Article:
Fr Luke and Ruth have three children aged 13, 12 and 8. In their spare time, they enjoy music and taking Dunstan, the family dog, out on regular walks, allowing them to explore the beautiful Sussex countryside and coastal walks.

As Archdeacon, Fr Luke will work as one of four archdeacons supporting the Bishop, suffragan bishops and other senior staff members in the day to day running of the Diocese.

He succeeds The Venerable Douglas McKittrick who retired last year.

Fr Luke will be licensed as Archdeacon on Thursday 9 May at 5.30pm in Chichester Cathedral.


New Dean of Porstmouth

The Bishop of Portsmouth has announced that the new Dean of Portsmouth will be Canon Dr Anthony Cane, currently Chancellor at Chichester Cathedral.

Anthony, 57, has served in Chichester since 2007 and has led a transformation of its work in the areas of education, the arts, visitor engagement, and external partnerships. During his varied career, he has worked with the homeless and drug addicts and served the Church along the south coast – in Brighton and Torquay, as well as Chichester.

His priorities as the new Dean of Portsmouth – the most senior cleric at our cathedral – will include securing its long-term sustainability, developing congregation numbers and sharpening its strategic focus.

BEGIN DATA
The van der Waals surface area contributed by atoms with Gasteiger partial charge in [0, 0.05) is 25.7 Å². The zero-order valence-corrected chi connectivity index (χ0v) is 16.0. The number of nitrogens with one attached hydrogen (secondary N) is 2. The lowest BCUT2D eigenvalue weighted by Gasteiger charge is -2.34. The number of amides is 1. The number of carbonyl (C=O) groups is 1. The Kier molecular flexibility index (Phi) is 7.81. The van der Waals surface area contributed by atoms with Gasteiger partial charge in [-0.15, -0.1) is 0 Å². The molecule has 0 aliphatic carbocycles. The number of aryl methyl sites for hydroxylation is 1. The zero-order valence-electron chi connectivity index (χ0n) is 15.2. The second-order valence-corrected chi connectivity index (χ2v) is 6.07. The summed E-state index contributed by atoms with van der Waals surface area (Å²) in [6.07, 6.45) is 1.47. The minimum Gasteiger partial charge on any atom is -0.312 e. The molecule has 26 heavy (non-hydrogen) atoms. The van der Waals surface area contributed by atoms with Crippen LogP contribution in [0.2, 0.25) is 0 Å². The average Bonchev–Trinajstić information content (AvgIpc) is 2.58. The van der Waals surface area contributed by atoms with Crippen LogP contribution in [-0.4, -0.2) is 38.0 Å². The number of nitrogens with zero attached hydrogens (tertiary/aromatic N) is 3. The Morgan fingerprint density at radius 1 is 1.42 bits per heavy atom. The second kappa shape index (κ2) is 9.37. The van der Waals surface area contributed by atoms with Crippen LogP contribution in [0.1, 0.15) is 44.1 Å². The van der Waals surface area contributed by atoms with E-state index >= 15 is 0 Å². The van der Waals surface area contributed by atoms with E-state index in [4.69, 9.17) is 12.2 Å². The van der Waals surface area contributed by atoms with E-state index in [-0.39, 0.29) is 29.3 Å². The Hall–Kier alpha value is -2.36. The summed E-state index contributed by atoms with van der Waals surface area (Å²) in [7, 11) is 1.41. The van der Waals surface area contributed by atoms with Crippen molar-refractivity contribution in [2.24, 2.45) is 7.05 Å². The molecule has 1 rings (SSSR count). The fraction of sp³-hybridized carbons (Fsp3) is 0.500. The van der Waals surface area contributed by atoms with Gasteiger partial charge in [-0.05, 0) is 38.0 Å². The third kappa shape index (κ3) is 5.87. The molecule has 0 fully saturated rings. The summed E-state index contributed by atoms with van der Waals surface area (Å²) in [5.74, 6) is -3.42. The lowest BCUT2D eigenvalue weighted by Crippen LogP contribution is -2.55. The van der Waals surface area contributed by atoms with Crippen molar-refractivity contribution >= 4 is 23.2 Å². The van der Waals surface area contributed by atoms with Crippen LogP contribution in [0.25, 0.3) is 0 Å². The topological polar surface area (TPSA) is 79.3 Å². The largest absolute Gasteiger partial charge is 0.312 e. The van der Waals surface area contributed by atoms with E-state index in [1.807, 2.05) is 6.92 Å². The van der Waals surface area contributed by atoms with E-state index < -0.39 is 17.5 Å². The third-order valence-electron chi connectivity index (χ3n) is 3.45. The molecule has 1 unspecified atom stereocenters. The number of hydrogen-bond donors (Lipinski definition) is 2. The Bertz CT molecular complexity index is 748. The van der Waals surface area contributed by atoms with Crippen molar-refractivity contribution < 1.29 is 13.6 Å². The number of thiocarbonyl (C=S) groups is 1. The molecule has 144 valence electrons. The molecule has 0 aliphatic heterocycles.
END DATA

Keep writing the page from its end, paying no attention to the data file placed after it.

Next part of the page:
He said: “I am thrilled to be joining the cathedral and diocese as Dean of Portsmouth. What a privilege to have the chance to live and pray at the heart of a vibrant, diverse city and diocese.

“I look forward to working closely with the bishop, cathedral staff, worshipping community and volunteers, in furthering the ministry of the cathedral as a sign of God’s deep compassion and grace for every corner of the city and diocese. While there are challenges to face, the cathedral is well placed to go from strength to strength, and I am excited to be arriving at this point in its history.”

The Bishop of Portsmouth, the Rt Rev Christopher Foster, said: “I am looking forward to welcoming Anthony, with Clare, to our diocese and the cathedral. He is well equipped to lead the development of its ministry in the parish, the city and for the diocese, building on the many strengths of its congregation and staff.”